I was in the garden the other Sunday, and as I began to tackle the enormous weeding task that lay ahead of me, I listened to Poetry Please.

On this occasion, the Sunday morning quiet, the warmth of the sun behind the clouds and the gentle tones of Roger McGough, found me moved by the first poem I heard.

I stopped, closed my eyes, and listened.

It is called Now I Become Myself, and is by May Sarton

Now I become myself. It’s taken
Time, many years and places;
I have been dissolved and shaken,
Worn other people’s faces,
Run madly, as if Time were there,
Terribly old, crying a warning,
‘Hurry, you will be dead before-‘
(What? Before you reach the morning?
Or the end of the poem is clear?
Or love safe in the walled city?)
Now to stand still, to be here,
Feel my own weight and density!
The black shadow on the paper
Is my hand; the shadow of a word
As thought shapes the shaper
Falls heavy on the page, is heard.
All fuses now, falls into place
From wish to action, word to silence,
My work, my love, my time, my face
Gathered into one intense
Gesture of growing like a plant.
As slowly as the ripening fruit
Fertile, detached, and always spent,
Falls but does not exhaust the root,
So all the poem is, can give,
Grows in me to become the song,
Made so and rooted by love.
Now there is time and Time is young.
O, in this single hour I live
All of myself and do not move.
I, the pursued, who madly ran,
Stand still, stand still, and stop the sun!

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How hard it is, to become myself. Life seems to conspire against it.

It is only in the past few years that I feel I have even started to discover who I am, at my essence, in my core. It takes a lot of scraping away of other peoples’ opinions and expectations, a lot of laying down responsibility and function to begin to answer this question.

And, it takes the work of being willing to peer into your own soul and not reject what you find. Which, it turns out, is harder and scarier work than it initially appeared.

It is so tempting to want to ‘[wear] other people’s faces’. To deny my individuality to enable assimilation, to ensure I don’t stand out in a crowd. To go along with the general consensus. To not provoke, but to pretend, for an easy life or a momentary feeling of acceptance.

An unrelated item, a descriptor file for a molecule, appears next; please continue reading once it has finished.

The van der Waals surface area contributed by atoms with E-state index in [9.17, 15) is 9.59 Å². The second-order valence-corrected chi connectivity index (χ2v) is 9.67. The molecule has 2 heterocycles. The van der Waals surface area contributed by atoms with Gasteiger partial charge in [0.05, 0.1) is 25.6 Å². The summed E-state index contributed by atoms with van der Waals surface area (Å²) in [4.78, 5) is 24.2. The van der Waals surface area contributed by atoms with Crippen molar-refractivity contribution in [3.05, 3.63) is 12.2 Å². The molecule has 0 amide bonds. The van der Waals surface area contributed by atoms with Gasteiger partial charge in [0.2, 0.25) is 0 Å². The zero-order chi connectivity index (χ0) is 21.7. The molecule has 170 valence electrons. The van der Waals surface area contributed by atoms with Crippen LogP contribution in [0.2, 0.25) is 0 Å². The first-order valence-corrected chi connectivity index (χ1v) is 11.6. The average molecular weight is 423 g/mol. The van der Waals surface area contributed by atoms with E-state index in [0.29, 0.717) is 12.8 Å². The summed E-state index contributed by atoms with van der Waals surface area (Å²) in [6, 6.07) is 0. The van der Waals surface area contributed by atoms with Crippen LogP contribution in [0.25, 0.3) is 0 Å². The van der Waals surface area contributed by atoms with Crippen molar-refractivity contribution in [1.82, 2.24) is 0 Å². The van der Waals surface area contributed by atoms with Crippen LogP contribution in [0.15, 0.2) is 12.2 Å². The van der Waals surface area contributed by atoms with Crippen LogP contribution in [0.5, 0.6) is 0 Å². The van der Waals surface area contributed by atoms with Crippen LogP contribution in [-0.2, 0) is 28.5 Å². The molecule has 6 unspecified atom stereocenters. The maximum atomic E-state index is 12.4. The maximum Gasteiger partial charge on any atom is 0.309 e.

And it is virtually impossible ‘to become myself’, while I ‘run madly’. The process of discovering who I am, is only made possible by standing still. I, we (because this is a family endeavour), have attempted to step off the carousel. We have started to ask questions about the race we inadvertently find ourselves in.

It takes courage to stop, when the world continues to move on, when people continue to work towards achievements and accolades, prioritising success and notoriety.

It is brave to decide that those things won’t define you.

It has made me feel vulnerable on occasion, and it can be lonely.

But it is only in the stillness that I begin to understand my soul. That the spirit within me can be heard.

I am likely to race on, to be onto the next job, the next meal, the next project, the next idea. I have been guilty of over-filling my days and my life. My friend Sri says that we should make a piece of work called “We should do that!”, because it is the phrase I use most often. This need to put ideas and conversations into a practical reality, to create something tangible with them, is not easy to get past.

John O Donohue writes in his book Anam Cara: Spiritual Wisdom from the Celtic World,

‘It is a simple but vital reflective exercise to give yourself plenty of time: leave all your agendas behind you. Let the neglected presence of your soul come to meet and engage you again.’

The neglected presence of your soul. Yup. Guilty of that one.

Maybe if I, if we, managed to learn this lesson, for it to be imbedded into the fabric of our lives, we would be able to experience what is described at the end of the poem; an awareness of the quality of this hour, this moment, to be ourselves.

…Now there is time and Time is young.
O, in this single hour I live
All of myself and do not move.
I, the pursued, who madly ran,
Stand still, stand still, and stop the sun!

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I couldn’t resist sharing one more poem, in a similar vein. A favourite of mine.

The Journey, by Mary Oliver

 

One day you finally knew
what you had to do, and began,
though the voices around you
kept shouting
their bad advice–
though the whole house
began to tremble
and you felt the old tug
at your ankles.
“Mend my life!”
each voice cried.
But you didn’t stop.
You knew what you had to do,
though the wind pried
with its stiff fingers
at the very foundations,
though their melancholy
was terrible.
It was already late
enough, and a wild night,
and the road full of fallen
branches and stones.
But little by little,
as you left their voices behind,
the stars began to burn
through the sheets of clouds,
and there was a new voice
which you slowly
recognized as your own,
that kept you company
as you strode deeper and deeper
into the world,
determined to do
the only thing you could do–
determined to save
the only life you could save.